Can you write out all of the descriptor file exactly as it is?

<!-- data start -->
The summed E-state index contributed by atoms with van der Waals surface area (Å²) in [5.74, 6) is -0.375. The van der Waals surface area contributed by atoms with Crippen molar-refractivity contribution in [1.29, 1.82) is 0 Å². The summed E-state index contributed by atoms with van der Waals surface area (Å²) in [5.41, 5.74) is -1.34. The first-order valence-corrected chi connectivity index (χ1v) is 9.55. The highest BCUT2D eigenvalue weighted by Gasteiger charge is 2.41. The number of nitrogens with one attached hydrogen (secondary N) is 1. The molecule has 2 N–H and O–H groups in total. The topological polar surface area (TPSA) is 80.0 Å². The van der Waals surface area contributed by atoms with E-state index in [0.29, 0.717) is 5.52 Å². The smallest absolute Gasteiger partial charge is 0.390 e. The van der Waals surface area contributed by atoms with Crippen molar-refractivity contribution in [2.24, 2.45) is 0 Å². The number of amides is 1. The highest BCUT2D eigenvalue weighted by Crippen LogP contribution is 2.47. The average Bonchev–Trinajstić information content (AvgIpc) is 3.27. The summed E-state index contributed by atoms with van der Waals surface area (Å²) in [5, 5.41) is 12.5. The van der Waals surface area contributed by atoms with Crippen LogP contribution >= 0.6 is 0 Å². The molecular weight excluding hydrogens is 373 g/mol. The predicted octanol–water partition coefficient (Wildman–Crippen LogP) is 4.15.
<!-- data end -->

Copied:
The summed E-state index contributed by atoms with van der Waals surface area (Å²) in [5.74, 6) is -0.375. The van der Waals surface area contributed by atoms with Crippen molar-refractivity contribution in [1.29, 1.82) is 0 Å². The summed E-state index contributed by atoms with van der Waals surface area (Å²) in [5.41, 5.74) is -1.34. The first-order valence-corrected chi connectivity index (χ1v) is 9.55. The highest BCUT2D eigenvalue weighted by Gasteiger charge is 2.41. The number of nitrogens with one attached hydrogen (secondary N) is 1. The molecule has 2 N–H and O–H groups in total. The topological polar surface area (TPSA) is 80.0 Å². The van der Waals surface area contributed by atoms with E-state index in [0.29, 0.717) is 5.52 Å². The smallest absolute Gasteiger partial charge is 0.390 e. The van der Waals surface area contributed by atoms with Crippen molar-refractivity contribution in [2.24, 2.45) is 0 Å². The number of amides is 1. The highest BCUT2D eigenvalue weighted by Crippen LogP contribution is 2.47. The average Bonchev–Trinajstić information content (AvgIpc) is 3.27. The summed E-state index contributed by atoms with van der Waals surface area (Å²) in [5, 5.41) is 12.5. The van der Waals surface area contributed by atoms with Crippen LogP contribution >= 0.6 is 0 Å². The molecular weight excluding hydrogens is 373 g/mol. The predicted octanol–water partition coefficient (Wildman–Crippen LogP) is 4.15.